Three international agencies urged Asians on Thursday to take special health precautions when raising or handling domestic ducks, which may carry the bird flu virus without showing any symptoms.
ROME − Three international agencies urged Asians on Thursday to take special health precautions when raising or handling domestic ducks, which may carry the bird flu virus without showing any symptoms.
The U.N. Food and Agriculture Organization, the World Health Organization and the World Organization for Animal Health warned that seemingly healthy ducks might be infecting other poultry and possibly humans.
Concern is greatest in rural areas, where free-ranging ducks, chickens and wildlife often drink from the same water sources, the groups said in a statement. Ducks are also very common in the streets and market places of Southeast Asia and China.
People in affected areas should be careful not to drink water that has been in contact with ducks, the agencies said. Once the birds have been slaughtered, they should be scalded before their feathers are plucked.
The statement said that regional cooperation, reporting and controls were also crucial, and called for urgent research to establish how widespread the incidence of infection in ducks without symptoms has become. The agencies also urged research on the effectiveness of current vaccines on duck populations.
Unlike chickens, which have been the main cause of concern, ducks generally carry the virus without being affected themselves, said Dr. Juan Lubroth with the animal health service of Rome-based FAO.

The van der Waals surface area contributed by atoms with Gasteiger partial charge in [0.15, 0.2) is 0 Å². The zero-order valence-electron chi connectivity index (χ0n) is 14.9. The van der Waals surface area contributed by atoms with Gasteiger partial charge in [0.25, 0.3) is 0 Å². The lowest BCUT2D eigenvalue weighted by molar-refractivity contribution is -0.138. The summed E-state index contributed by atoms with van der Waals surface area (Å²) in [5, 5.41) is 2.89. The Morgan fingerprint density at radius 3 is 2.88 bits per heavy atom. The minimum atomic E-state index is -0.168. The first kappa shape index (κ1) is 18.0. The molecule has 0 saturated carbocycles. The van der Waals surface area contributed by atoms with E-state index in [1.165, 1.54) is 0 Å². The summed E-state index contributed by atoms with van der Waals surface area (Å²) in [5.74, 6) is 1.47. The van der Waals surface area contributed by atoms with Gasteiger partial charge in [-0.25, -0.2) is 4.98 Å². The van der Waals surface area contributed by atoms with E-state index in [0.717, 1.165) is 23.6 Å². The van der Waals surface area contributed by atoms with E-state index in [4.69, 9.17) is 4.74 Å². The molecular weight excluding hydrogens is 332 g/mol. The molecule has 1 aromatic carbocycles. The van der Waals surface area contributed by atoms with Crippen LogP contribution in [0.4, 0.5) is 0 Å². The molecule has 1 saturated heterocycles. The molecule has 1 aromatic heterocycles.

"We have found out that, despite not showing any signs, (ducks) contribute to the spread of the disease through secretions that contaminate the environment," such as sources of drinking water, he said in a telephone interview.
A new laboratory study has showed that healthy-looking ducks can spread just as much of the virus as chickens that are visibly ill, the agencies said.
The H5N1 strain of bird flu appeared throughout Asia early this year, ravaging poultry farms and sparking a region-wide health scare. Authorities culled tens of millions of birds in an attempt to thwart the spread of the disease, but it resurfaced in July. Bird flu has killed 20 people in Vietnam and 12 in Thailand.
Recent findings show that the virus has become more virulent in chickens and mice and can be carried by mammals, including certain cats and tigers, that were not previously considered at risk, the organizations said.
Source: Associated Press